|Publication number||US4171293 A|
|Application number||US 05/886,546|
|Publication date||Oct 16, 1979|
|Filing date||Mar 14, 1978|
|Priority date||Mar 14, 1977|
|Also published as||DE2711000A1|
|Publication number||05886546, 886546, US 4171293 A, US 4171293A, US-A-4171293, US4171293 A, US4171293A|
|Inventors||Helmut Eschwey, Wolf-Dieter Willmund, Wolfgang Gress|
|Original Assignee||Henkel Kommanditgsellschaft Auf Aktien|
|Export Citation||BiBTeX, EndNote, RefMan|
|Patent Citations (5), Referenced by (6), Classifications (21)|
|External Links: USPTO, USPTO Assignment, Espacenet|
The present invention relates to aqueous dispersion of resins suitable as coating agents or varnish binding agents, which can be converted by a heat treatment into the cross-linked state and are distinguished by advantageous physical and chemical properties.
It is known to use alkyd resins having high acid numbers for the production of varnish binding agents, which have good water solubility in the form of their amine salts. The disadvantages of systems of this kind, apart from their unsatisfactory waterproofness, are to be seen, in the majority of cases, in their considerable content of volatile amines and in some cases of toxic auxiliary solvents. When the varnish layer is baked, these substances must be trapped by means of suitable absorption systems.
It is further known to modify the varnish binding materials by the incorporation of hydrophilic chains, particularly polyethylene glycol chains, in such a manner that self-emulsifying alkyd resins or melamine resins result. Furthermore, even without incorporation in the resin molecule, it is possible to use polyglycol ether derivatives, such as the adducts of ethylene oxide to fatty alcohols, as low molecular weight, non-ionic emulsifiers. In both cases, however, the hydrophilic radical remains active in the baked varnish layer and, due to its hydrophilic nature, gives rise to a susceptibility to penetration by water. In addition, a marked reduction in film hardness also often occurs.
An object of the present invention is the development of aqueous varnish systems which are superior to the known prior art systems, especially in yielding coatings which have vastly improved resistance to water penetration and superior film hardness.
Another object of the present invention is the development of aqueous varnish systems which can be used to coat the most varied materials such as glass, metals, etc. and which do not require a large volume of volatile organic solvents.
A further object of the present invention is the development of an aqueous dispersion which contains cross-linkable alkyd resins and/or amino resins and surface active substances containing an amine oxide group in the molecule.
A still further object of the present invention is to provide an aqueous dispersion of resins suitable as a coating agent or varnish binding agent comprising still cross-linkable alkyd resins and/or amino resins and surface-active amine oxides of the formula ##STR2## wherein R1 is a hydrocarbon radical of 8 to 30 carbon atoms, which optionally contains 1 to 3 ether groups and/or up to 4 hydroxyl groups and R2 and R3 are independently an aliphatic or cycloaliphatic hydrocarbon radical of 1 to 16 carbon atoms, which optionally are interrupted by heteroatoms and/or together contain up to 8 hydroxyl groups.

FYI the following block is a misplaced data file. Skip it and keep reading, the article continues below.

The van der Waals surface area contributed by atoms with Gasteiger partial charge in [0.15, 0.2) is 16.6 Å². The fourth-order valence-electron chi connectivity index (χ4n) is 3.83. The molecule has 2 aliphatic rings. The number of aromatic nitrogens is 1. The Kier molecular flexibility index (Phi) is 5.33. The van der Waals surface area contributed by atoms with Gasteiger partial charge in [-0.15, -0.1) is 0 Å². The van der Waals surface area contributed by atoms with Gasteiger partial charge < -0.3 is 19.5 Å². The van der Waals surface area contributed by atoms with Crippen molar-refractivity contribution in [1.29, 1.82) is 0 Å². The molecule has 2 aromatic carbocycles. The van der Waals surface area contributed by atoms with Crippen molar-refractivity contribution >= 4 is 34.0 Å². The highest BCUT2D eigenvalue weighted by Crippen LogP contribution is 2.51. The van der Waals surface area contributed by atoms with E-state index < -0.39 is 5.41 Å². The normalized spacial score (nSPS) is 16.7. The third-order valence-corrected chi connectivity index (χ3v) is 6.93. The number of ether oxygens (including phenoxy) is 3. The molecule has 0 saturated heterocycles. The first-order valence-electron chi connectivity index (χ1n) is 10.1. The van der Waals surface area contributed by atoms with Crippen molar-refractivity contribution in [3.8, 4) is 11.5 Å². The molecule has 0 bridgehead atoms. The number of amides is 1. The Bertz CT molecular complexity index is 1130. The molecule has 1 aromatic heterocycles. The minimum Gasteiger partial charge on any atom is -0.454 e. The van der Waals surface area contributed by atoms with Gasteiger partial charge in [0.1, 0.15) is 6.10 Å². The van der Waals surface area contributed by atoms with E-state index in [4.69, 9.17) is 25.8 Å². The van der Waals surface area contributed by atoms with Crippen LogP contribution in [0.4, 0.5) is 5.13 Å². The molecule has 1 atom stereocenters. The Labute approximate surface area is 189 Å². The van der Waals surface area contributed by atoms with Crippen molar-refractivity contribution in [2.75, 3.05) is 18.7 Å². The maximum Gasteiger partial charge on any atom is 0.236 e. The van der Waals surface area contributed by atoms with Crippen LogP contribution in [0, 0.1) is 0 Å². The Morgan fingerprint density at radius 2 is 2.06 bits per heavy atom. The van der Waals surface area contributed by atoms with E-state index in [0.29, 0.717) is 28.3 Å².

These and other objects of the present invention will become more apparent as the description thereof proceeds.
The above objects have been achieved by the development of aqueous dispersions comprising a content of still cross-linkable alkyd resins and/or amino resins and of surface active substances containing an amine oxide group in the molecule. The amine oxide compounds can advantageously contain hydrocarbon radicals which are optionally substituted by hydroxyl groups and/or contain a heteroatom or heteroatoms in the hydrocarbon chain. Amine oxide compounds of this type decompose at temperatures between 80° and 200° C. into non-emulsifying fragments which in certain cases react with the binding agent by means of additional functional hydroxyl groups, whereby they can be chemically incorporated into the varnish layer.
In a preferred embodiment the aqueous dispersions of the invention contain amine oxides of the formula ##STR3## wherein R1 is a hydrocarbon radical having 8 to 30, preferably 8 to 18, carbon atoms, which is selected from the group consisting of an aliphatic radical, a cycloaliphatic radical, and an aliphatic or cycloaliphatic radical which is substituted by a member selected from the group consisting of 1 to 3 ether groups, 1 to 4 hydroxyl groups, and mixtures thereof, and R2 and R3 are independently a hydrocarbon radical having 1 to 16, preferably 1 to 10, carbon atoms, which is selected from the group consisting of an aliphatic radical, a cycloaliphatic radical and an aliphatic or cycloaliphatic radical which is substituted by a member selected from the group consisting of 1 to 3 heteroatoms, preferably oxygen atoms, 1 to 4 hydroxyl groups, and mixtures thereof.